Boston Manufacturing Company, Waltham Massachusetts
According to business historians Glenn Porter and Harold c. Livesay, the Boston Manufacturing Company (BMC) "was the first truly modern factory in the United States." Founded in 1813 by Francis Cabot Lowell, Patrick T. Jackson, and others, the BMC "integrated and mechanized production from raw material to finished product under a single management and within a single factory." This "new industrial form," says textile manufacturing historian Caroline F. Ware, "soon came to dominate the cotton industry," because it "marked a radical departure from all that had gone before, differing almost as much from the early mill as the latter had from its handicraft predecessors." Much of the BMC's success stemmed from its innovative development of an entire series of new or improved textile machines. According to Harvard business historian George Sweet Gibb, "the power loom of the Boston Manufacturing Company affected the American cotton textile industry as no other innovation since 1790 had done. It signalized the awakening of American mechanics" and the end of their "slavish dependence" on British technology. Moreover, says Ware, it was power-loom weaving that "furnished the technical basis for reorganization of the factory" and for "a practically unlimited extension in the size of the factory plant."
In her prize-winning 1931 study of the early New England cotton textile industry, Caroline F. Ware asserts that "the story of the New England cotton industry is the story of the industrialization of America. This industry brought the factory system to the United States and furnished the laboratory wherein we worked out industrial methods characteristic of the nation." Ware and most other economic historians date the beginning of the American cotton textile industry to 1790, the year in which William Almy and Moses Brown, utilizing the ideas and skills of English immigrant Samuel Slater, opened the country's first successful cotton mill in Providence, Rhode Island. Following the Providence example, a number of entrepreneurs started cotton mills during the next two decades, and by 1810 some 168 cotton factories with 90,000 spindles were operating in the United States. These mills struggled, however, against competition from cheap goods imported from England and against shortages of skilled workers and investment capital. The trade embargo of 1807-9 and the war of 1812 altered these conditions significantly by shutting off foreign competition, freeing commercial capital for investment in manufacturing, and sparking a wave of new mill construction. Chief among these new enterprises stood the Boston Manufacturing Company, which was organized, says Ware, along a "new industrial form" that "soon came to dominate the cotton industry" and that "marked a radical departure from all that had gone before, differing almost as much from the early mill as the latter had from its handicraft predecessors."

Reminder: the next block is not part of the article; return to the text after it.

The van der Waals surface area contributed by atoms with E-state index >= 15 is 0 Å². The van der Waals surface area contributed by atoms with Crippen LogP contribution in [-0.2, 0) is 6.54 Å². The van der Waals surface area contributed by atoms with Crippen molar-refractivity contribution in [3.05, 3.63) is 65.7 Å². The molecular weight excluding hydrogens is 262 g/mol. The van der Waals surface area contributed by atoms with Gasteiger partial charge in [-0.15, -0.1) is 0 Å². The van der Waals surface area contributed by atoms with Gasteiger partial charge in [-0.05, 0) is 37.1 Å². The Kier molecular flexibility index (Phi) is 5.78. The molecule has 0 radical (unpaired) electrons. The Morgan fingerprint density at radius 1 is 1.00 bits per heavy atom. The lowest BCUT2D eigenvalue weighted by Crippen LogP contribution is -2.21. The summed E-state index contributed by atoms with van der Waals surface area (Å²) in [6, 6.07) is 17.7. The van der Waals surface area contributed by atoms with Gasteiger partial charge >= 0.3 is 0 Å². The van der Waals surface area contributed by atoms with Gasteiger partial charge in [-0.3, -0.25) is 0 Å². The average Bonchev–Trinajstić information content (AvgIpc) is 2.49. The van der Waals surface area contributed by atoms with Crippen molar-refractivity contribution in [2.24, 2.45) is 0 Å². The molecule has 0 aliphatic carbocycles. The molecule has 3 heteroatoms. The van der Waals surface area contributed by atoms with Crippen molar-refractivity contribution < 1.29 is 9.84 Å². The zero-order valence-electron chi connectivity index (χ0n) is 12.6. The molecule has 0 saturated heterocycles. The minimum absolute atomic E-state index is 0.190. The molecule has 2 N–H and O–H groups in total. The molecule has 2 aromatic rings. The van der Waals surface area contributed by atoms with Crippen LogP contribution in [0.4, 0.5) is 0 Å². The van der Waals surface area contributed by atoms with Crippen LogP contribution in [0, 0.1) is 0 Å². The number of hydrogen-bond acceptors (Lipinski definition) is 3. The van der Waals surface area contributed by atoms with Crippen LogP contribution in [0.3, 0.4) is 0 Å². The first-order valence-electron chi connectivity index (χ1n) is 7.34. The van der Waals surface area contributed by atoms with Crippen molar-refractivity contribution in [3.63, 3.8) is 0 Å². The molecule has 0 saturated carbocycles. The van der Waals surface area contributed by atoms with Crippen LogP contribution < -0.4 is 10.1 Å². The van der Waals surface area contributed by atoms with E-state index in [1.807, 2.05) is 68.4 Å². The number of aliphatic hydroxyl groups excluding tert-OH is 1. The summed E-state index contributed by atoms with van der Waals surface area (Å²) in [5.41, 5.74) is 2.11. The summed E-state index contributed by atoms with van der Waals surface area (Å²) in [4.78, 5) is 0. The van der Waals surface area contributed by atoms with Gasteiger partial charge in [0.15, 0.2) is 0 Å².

Francis Cabot Lowell, a judge's son born in Newburyport, Massachusetts, in 1775, proved the principal architect of the innovative new company. Having grown up in Boston and excelled in mathematics at Harvard, Lowell engaged in a profitable import-export business until 1810 when he and his family took a prolonged trip to the British Isles. Historians are not in agreement about whether Lowell went abroad chiefly for his health or primarily to study English manufacturing methods, but most recent studies suggest the latter as the reason for the trip. Whatever the case, Lowell seized every opportunity to examine British technology, especially in Manchester's textile mills. In addition, while in Edinburgh in 1811 he carried on a lengthy dialogue with fellow Bostonian traveler Nathan Appleton about the organization and technical knowledge necessary to establish a successful cotton mill in the United States. British law forbade the exportation of textile machinery, designs, or artisans, but one of Lowell's biographers, Robert Sobel, speculates that he brought "the intricate designs of cotton machinery in his head without the aid of drawings" back to America.
When Lowell arrived home in 1812 he found his international commercial enterprises in financial trouble as a result of the war with England. He remained undeterred, however, and set about immediately organizing his new cotton manufacturing venture. Apparently his first partners included only his brother-in-law, Patrick T. Jackson; a cousin, Benjamin Gorham; and a former associate, Uriah Catting. On February 23, 1813, they obtained a State charter for the Boston Manufacturing Company to be situated in Waltham, and during the summer they secured additional financial support from Appleton, warren Dutton, Israel Thorndike and others. Lowell and his fellow investors, 12 men in all, met in Boston on September 4, 1813, and signed articles of association for the new firm. According to Sobel, while there is no record of what Lowell told his colleagues, his manner of proceeding suggests that he had some kind of master plan. In contrast to the British cotton manufacturing system, in which yarn was made in one place and cloth woven in another, Lowell planned to bring the spinning and weaving processes together under one roof, mechanize the entire operation, and power it with falling water.